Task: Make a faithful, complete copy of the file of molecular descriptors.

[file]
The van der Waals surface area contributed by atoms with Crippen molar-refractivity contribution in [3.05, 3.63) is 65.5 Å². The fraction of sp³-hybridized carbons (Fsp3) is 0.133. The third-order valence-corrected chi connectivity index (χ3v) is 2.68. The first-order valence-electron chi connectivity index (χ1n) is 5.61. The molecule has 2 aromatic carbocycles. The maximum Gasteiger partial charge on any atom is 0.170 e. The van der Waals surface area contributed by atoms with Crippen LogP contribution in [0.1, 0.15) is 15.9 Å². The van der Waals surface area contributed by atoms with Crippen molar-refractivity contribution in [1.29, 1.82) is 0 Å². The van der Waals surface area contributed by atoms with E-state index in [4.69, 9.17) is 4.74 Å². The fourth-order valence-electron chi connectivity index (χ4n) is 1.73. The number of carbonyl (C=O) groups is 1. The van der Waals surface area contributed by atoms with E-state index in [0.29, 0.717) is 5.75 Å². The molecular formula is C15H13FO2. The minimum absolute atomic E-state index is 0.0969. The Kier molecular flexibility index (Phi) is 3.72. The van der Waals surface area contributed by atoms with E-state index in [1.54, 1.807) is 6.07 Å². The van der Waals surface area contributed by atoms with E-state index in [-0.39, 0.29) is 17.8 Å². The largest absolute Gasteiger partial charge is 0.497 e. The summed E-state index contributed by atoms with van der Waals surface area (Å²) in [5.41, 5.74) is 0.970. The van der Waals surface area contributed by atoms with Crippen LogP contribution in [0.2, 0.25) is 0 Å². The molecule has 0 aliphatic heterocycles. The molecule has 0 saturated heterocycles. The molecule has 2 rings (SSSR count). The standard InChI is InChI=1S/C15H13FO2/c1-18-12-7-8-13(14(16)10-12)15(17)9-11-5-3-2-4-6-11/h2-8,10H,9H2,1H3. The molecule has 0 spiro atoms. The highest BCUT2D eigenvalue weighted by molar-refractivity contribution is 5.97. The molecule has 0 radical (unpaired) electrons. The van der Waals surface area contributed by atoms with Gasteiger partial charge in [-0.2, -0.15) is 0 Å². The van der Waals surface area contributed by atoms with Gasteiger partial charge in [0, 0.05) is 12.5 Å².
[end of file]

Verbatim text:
The van der Waals surface area contributed by atoms with Crippen molar-refractivity contribution in [3.05, 3.63) is 65.5 Å². The fraction of sp³-hybridized carbons (Fsp3) is 0.133. The third-order valence-corrected chi connectivity index (χ3v) is 2.68. The first-order valence-electron chi connectivity index (χ1n) is 5.61. The molecule has 2 aromatic carbocycles. The maximum Gasteiger partial charge on any atom is 0.170 e. The van der Waals surface area contributed by atoms with Crippen LogP contribution in [0.1, 0.15) is 15.9 Å². The van der Waals surface area contributed by atoms with Crippen molar-refractivity contribution in [1.29, 1.82) is 0 Å². The van der Waals surface area contributed by atoms with E-state index in [4.69, 9.17) is 4.74 Å². The fourth-order valence-electron chi connectivity index (χ4n) is 1.73. The number of carbonyl (C=O) groups is 1. The van der Waals surface area contributed by atoms with E-state index in [0.29, 0.717) is 5.75 Å². The molecular formula is C15H13FO2. The minimum absolute atomic E-state index is 0.0969. The Kier molecular flexibility index (Phi) is 3.72. The van der Waals surface area contributed by atoms with E-state index in [1.54, 1.807) is 6.07 Å². The van der Waals surface area contributed by atoms with E-state index in [-0.39, 0.29) is 17.8 Å². The largest absolute Gasteiger partial charge is 0.497 e. The summed E-state index contributed by atoms with van der Waals surface area (Å²) in [5.41, 5.74) is 0.970. The van der Waals surface area contributed by atoms with Crippen LogP contribution in [0.2, 0.25) is 0 Å². The molecule has 0 aliphatic heterocycles. The molecule has 0 saturated heterocycles. The molecule has 2 rings (SSSR count). The standard InChI is InChI=1S/C15H13FO2/c1-18-12-7-8-13(14(16)10-12)15(17)9-11-5-3-2-4-6-11/h2-8,10H,9H2,1H3. The molecule has 0 spiro atoms. The highest BCUT2D eigenvalue weighted by molar-refractivity contribution is 5.97. The molecule has 0 radical (unpaired) electrons. The van der Waals surface area contributed by atoms with Gasteiger partial charge in [-0.2, -0.15) is 0 Å². The van der Waals surface area contributed by atoms with Gasteiger partial charge in [0, 0.05) is 12.5 Å².